A tightly held audit report by the Defense Department's Office of Inspector General says that the Air Force did not properly justify the planned acquisition of 401 so-called Reaper drones costing an estimated $76.8 billion.
"As a result, the Air Force risks spending approximately $8.8 billion to purchase, operate, and maintain 46 MQ-9 aircraft it may not need."
The vehicles, popular among military brass for killing insurgents in the Middle East and elsewhere, are produced by San Diego–based General Atomics, run by Linden Blue and his brother James Neal Blue, big campaign cash givers to federal politicians of both parties.
In addition to his role in lobbying for bigger military budgets, Republican Linden Blue is a staunch foe of legalized marijuana, advocating compulsory hair tests for high schoolers.
"If kids know there is about a 99 percent chance they will lose, they won’t take the risk — especially on things that are important to them like a driver’s license or getting a job.
"We need to make this work for our kids and for Latin Americans, where the U.S.’s drug appetite has stimulated international cartels and contributed to thousands of deaths."
Blue has also been generous to San Diego politicos, and has been a key friend of San Diego GOP mayor Kevin Faulconer. Each Blue brother gave $5000 to committees backing Faulconer. On April 30, the brothers gave $550 each to Chris Cate, a downtown lobbyist and Faulconer ally running for a seat on the city council.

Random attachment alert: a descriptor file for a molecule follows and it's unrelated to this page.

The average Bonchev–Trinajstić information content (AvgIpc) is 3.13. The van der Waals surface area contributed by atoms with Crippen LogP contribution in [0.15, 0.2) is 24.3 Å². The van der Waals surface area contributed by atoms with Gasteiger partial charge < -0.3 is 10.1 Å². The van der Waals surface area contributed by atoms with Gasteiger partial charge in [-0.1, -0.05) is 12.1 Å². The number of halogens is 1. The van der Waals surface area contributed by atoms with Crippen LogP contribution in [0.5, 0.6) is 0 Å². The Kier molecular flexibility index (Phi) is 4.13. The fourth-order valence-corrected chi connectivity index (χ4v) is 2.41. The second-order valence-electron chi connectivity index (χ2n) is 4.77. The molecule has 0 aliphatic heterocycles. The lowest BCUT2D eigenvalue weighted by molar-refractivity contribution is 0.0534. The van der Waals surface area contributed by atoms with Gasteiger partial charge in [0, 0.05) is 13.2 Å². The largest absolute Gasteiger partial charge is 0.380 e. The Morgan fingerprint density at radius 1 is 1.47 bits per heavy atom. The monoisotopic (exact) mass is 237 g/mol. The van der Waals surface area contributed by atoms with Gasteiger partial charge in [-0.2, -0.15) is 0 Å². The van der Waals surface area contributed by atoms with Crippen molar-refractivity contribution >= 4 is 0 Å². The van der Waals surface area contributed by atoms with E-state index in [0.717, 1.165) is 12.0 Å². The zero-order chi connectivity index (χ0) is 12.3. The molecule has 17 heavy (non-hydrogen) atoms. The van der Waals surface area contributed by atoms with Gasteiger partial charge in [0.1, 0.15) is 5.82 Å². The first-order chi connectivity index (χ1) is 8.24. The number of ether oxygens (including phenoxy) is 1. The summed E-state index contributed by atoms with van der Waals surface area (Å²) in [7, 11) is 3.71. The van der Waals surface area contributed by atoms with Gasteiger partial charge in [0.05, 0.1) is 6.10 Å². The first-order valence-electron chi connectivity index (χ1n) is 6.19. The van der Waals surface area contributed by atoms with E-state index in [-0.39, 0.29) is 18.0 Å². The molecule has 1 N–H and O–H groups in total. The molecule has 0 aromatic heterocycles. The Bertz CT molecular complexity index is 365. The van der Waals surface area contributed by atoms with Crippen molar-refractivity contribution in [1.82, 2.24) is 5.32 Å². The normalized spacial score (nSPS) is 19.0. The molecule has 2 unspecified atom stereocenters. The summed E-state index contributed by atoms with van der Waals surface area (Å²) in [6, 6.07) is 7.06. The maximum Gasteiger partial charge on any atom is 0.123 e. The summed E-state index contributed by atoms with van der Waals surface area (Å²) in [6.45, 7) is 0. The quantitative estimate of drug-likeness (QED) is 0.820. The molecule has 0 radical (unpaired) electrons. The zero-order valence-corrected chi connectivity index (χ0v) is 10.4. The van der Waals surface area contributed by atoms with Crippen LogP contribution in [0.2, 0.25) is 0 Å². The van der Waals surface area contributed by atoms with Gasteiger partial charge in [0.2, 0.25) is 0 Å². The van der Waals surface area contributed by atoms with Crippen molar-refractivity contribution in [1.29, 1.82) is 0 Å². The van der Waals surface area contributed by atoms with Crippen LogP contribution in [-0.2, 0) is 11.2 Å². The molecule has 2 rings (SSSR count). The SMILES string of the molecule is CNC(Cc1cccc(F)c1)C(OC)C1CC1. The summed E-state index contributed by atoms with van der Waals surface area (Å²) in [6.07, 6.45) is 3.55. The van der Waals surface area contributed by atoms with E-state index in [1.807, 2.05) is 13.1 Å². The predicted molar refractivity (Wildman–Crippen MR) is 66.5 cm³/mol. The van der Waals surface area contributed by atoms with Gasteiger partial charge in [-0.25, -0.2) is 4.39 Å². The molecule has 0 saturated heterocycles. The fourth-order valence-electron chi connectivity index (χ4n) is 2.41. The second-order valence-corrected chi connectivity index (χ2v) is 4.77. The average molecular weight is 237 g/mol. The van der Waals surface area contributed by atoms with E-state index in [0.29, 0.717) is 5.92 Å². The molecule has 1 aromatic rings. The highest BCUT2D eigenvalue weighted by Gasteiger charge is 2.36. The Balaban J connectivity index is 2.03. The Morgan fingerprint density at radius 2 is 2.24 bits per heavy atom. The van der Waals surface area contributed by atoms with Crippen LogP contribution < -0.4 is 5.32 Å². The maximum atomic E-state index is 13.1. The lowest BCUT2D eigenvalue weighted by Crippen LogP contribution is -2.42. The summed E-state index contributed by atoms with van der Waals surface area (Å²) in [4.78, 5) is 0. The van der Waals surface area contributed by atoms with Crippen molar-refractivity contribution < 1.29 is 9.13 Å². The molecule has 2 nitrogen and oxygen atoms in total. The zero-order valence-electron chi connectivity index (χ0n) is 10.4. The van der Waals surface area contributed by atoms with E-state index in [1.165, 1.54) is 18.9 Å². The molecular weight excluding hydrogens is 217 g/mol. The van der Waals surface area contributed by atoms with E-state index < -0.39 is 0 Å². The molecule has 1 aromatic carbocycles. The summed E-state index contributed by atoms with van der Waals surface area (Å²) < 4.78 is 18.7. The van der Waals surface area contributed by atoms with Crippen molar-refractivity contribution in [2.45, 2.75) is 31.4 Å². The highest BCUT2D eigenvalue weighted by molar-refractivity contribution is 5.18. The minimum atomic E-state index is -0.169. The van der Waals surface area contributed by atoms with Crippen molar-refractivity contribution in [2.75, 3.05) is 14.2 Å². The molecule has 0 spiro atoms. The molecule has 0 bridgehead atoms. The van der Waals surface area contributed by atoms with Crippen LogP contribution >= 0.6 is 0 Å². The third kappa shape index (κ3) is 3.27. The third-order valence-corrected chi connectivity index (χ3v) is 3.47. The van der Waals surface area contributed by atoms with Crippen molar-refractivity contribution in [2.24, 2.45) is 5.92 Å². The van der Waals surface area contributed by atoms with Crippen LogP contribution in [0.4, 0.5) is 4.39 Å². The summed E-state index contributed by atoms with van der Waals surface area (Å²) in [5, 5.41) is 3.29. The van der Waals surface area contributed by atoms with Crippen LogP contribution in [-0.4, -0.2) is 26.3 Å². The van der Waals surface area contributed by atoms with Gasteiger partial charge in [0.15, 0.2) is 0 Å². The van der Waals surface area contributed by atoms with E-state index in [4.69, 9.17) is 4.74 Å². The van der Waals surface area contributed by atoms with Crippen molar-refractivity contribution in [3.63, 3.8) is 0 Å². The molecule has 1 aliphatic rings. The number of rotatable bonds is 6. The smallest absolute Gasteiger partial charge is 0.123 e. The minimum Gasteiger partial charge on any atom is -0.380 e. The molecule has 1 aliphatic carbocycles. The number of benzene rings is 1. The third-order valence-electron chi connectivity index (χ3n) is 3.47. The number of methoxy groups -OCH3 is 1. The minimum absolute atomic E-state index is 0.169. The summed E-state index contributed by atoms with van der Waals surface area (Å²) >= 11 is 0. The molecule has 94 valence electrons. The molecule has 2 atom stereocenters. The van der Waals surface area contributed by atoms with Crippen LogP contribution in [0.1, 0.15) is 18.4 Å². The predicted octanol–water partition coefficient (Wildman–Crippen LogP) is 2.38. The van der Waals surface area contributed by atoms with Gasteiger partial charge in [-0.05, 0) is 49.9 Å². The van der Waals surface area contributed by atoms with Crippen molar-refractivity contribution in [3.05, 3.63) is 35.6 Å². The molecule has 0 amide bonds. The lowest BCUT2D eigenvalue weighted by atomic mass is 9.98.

Designated "For Official Use Only," the full text of the September 30 audit was not released, but a summary says the report is highly critical of Air Force drone purchasing procedures.
In addition to their failure to "conduct and maintain consistent, complete, and verifiable analyses for determining the necessary aircraft quantity," the summary says, Air Force officials did not obtain approval from the "Joint Requirements Oversight Council" before formulating their drone order from General Atomics.
"We recommend the Director of Plans, Programs, and Requirements, Headquarters Air Combat Command…perform comprehensive analyses to determine the necessary quantity of MQ-9 aircraft for mission, training, test, Air National Guard, backup, and attrition reserve," the report said.
"In addition, we recommend the Chairman of the Air Force Requirements Oversight Council validate the necessary quantity and cost in the updated MQ-9 production document prior to providing the updated production document to the Joint Requirements Oversight Council for revalidation."